People in relationships panic easily. The thought of losing your significant other can send you spiraling down an abyss of anxiety. No one likes the idea of loss. It triggers all our abandonment issues, fears and insecurities. So when you hit an obstacle in the road it can feel like a wall. But is it?
You may be panicking for no good reason. Your relationship may not be in a crisis after all. Instead, you may simply be experiencing the effects of phase two in your developing relationship.
Phase two is full of conflict, disappointment, anxiety and heightened reactivity. This is because you're working through the realization of who your significant other really is and experiencing a slew of disappointments. You're confronted with your own issues and past wounds. You're confronted with your partner's issues and past wounds. Your commitment to protecting yourself from another hurt or betrayal causes you to be hyper-vigilant and react in ways that ensure your safety and survival. Most of the time our reaction is over the top and a bit irrational. Other times we are right on target. Sometimes we can make the distinction and other times, not.
So what is there to learn and do during this challenging time in your relationship? Here's a simple formula for you to follow. Do the work and you will discover there is so much more to learn about yourself and your significant other. Commit to the process and you will find deep love and intimacy on the other end.
- When you have a reaction to something your significant other did or said, stop and take a few deep breaths.
- Take the time to calm down and think about what it is that you are so upset about. Is the behavior familiar? Does it make you feel disrespected, scared, and unimportant? How much is your reaction based on this specific situation versus other situations that have happened in the past.
- Let your significant other know what it was that she did that created your reaction. Help your significant other understand why this situation affects you so deeply. Explain your beliefs, values, past, and expectations.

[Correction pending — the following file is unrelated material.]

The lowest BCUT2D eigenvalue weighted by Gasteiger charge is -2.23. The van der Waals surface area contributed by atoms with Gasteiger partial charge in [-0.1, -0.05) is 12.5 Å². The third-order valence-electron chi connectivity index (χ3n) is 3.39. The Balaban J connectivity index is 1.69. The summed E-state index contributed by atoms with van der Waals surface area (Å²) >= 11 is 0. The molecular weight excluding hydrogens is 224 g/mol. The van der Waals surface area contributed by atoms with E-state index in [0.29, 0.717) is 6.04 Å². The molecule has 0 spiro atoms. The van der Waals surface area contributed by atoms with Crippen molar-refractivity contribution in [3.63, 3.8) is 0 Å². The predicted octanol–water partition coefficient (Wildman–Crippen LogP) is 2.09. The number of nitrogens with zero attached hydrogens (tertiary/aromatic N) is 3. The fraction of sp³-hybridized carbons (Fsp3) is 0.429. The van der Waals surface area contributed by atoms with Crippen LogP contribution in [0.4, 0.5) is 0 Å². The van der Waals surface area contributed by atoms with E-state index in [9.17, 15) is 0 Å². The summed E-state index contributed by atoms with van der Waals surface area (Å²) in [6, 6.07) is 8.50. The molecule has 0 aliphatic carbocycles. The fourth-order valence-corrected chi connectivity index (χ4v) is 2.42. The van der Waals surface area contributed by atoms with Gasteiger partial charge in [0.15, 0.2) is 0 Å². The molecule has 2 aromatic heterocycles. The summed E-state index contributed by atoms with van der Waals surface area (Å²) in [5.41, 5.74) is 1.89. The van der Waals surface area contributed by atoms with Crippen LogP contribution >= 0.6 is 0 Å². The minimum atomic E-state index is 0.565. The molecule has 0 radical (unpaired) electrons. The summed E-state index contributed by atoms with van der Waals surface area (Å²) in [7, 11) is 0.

- Ask your significant other to clarify his intentions. Do some investigative work. Maybe your significant other really meant to hurt you, maybe not. Maybe your assumptions are correct, maybe not. Check things out.
- Lastly, make a request if necessary. For example, maybe you need to let your significant other know you don't like to be teased about your crooked teeth; maybe you need to request that your significant other refrain from looking at other women while you're out together; maybe you need to request that your significant other listen rather than defend when you express a concern and feeling. And so on and so on.
Let it go and give it some time. See if your request is honored. It may not be honored a hundred percent of the time, but if your partner is trying, then you're on the right track. Don't be surprised if this process needs to be repeated several times in regards to the same issue. Rarely do people change their natural style and habits overnight.
Remember, experiencing conflicts from time to time is normal. Hitting bumps in the road is inevitable. And while it may feel like a crisis, it usually isn't. It really is just another day in the life of relationships. Another misunderstanding that needs attention. One more opportunity to learn and grow together. Isn't that what it's all about?
If you'd like more information on understanding what it takes to navigate through the four phases of a developing relationship, visit www.julieorlov.com/pathway-to-love . If you'd like more information on how to work with me personally, please contact me directly at firstname.lastname@example.org or call 310-379-5855310-379-5855.
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